35. Complications of Cardiac Resynchronization Therapy

Published on 26/02/2015 by admin

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Last modified 26/02/2015

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An 86-year-old gentleman was seen in the clinic for concerns regarding drainage at the site of his cardiac device on the left chest wall. His history was significant for ischemic heart disease and sinus node dysfunction, for which he had undergone pacemaker placement 2 years previously. At that time, his ejection fraction was estimated to be 38%. More recently, he was found to have New York Heart Association class III symptoms of congestive heart failure despite aggressive medical management. His ejection fraction was found to be 30%, and therefore his device was upgraded to a cardiac resynchronization therapy defibrillator (CRT-D) 6 weeks before presentation. At the time of this procedure, the old right ventricular pacing lead was removed but the chronic atrial lead was left in place. A routine recheck revealed the patient’s P wave to be significantly reduced, at 0.2 mV. Device interrogation confirmed that there was no capture on the atrial lead, and therefore he underwent atrial lead revision 3 weeks before presentation. This procedure was complicated by a postoperative hematoma at the surgical site that was managed conservatively. A few days after the procedure, he noticed pain, redness, and drainage from the device pocket in the left chest wall (Figure 35-1) and sought further evaluation at the clinic.
The review of systems in this patient was negative for fever or chills. He did have some fatigue and worsening shortness of breath but did not report chest pain or sputum production.
His other relevant comorbidities included prostate and laryngeal cancer, hypertension, hyperlipidemia, and iron deficiency anemia without an obvious source of bleeding. He had undergone a coronary artery bypass graft in 1994.

Current Medications

The patient was taking clopidogrel 75 mg daily, ferrous sulfate 325 mg (65 mg iron) daily, ramipril 5 mg daily, metoprolol 25 mg daily, isosorbide mononitrate 30 mg daily, furosemide 20 mg daily, niacin 1000 mg daily, simvastatin 40 mg daily, and aspirin 81 mg daily.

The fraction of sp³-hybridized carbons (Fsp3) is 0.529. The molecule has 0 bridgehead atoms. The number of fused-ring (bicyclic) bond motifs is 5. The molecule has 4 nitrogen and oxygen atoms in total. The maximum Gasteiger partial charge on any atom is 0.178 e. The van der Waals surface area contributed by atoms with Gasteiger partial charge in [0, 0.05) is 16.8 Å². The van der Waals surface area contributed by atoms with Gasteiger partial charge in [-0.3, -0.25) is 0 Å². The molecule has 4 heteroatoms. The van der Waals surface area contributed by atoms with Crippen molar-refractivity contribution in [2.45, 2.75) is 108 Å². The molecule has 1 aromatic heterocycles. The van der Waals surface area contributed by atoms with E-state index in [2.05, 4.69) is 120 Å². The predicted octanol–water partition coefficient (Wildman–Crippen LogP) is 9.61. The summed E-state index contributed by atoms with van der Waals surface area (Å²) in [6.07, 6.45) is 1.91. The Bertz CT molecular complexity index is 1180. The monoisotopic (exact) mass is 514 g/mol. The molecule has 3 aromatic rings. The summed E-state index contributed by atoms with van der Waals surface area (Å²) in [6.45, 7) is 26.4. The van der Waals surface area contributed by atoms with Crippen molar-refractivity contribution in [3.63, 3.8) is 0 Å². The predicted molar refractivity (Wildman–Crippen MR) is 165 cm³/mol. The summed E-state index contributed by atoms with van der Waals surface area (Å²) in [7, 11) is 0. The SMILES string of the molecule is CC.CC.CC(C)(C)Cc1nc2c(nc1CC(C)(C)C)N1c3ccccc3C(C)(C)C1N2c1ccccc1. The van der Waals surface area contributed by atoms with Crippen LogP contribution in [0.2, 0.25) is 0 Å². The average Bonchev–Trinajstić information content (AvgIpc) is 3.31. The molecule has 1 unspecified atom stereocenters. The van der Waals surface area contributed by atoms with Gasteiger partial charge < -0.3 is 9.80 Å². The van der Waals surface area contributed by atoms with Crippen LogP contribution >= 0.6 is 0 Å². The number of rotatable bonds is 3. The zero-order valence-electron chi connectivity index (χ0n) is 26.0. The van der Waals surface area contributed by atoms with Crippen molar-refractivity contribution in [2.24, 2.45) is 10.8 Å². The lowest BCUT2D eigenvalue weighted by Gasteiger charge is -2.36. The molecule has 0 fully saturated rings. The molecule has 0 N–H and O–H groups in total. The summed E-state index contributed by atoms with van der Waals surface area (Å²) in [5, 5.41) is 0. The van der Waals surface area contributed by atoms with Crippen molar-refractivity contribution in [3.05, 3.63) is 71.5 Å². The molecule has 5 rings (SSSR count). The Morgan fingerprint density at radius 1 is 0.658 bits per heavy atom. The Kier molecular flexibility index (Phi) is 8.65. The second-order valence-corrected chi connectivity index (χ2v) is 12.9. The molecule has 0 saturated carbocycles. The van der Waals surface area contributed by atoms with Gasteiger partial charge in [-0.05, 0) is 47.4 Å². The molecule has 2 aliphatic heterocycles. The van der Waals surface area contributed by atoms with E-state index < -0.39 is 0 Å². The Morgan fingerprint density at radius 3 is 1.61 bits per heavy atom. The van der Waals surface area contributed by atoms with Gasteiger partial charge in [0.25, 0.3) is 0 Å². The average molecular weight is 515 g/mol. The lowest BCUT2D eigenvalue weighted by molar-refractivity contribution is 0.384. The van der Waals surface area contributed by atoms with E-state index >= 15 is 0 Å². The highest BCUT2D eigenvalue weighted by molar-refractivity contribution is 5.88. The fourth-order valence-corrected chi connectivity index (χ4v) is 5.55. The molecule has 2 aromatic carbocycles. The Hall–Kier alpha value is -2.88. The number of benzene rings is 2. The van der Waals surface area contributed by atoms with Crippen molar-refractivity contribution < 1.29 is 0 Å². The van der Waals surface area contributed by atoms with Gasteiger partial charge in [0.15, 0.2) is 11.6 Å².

Current Symptoms

The patient was experiencing erythema, pain, and drainage at the site of device pocket in the left chest wall.

Physical Examination

Laboratory Data


Routine laboratory tests, including hemoglobin, leukocyte count, platelets, electrolytes, and inflammatory markers such as erythrocye sedimentation rate (ESR) and C-reactive protein (CRP) are neither sensitive nor specific for the diagnosis of cardiac device–related infection. The patient does have anemia and leukocytosis. These findings are not unexpected given the clinical history, which in itself is diagnostic of cardiac device infection.



Normal sinus rhythm with biventricular pacing.


Electrocardiogram can provide clues to intracardiac complications of device-related infections such as conduction defects or heart block that may arise secondary to abscess formation.

Chest Radiograph


The chest radiograft revealed a small left pleural effusion with increased pulmonary vascularity and mildly increased perihilar prominence. Lungs were otherwise clear. Sternotomy wires and a left pectoral biventricular implanted cardiac device was seen.


Chest radiography can sometimes be helpful to detect septic emboli that arise as a result of dislodgement of lead vegetations. Our patient did not have these findings on his chest radiograph. Evidence of decompensated heart failure was present.



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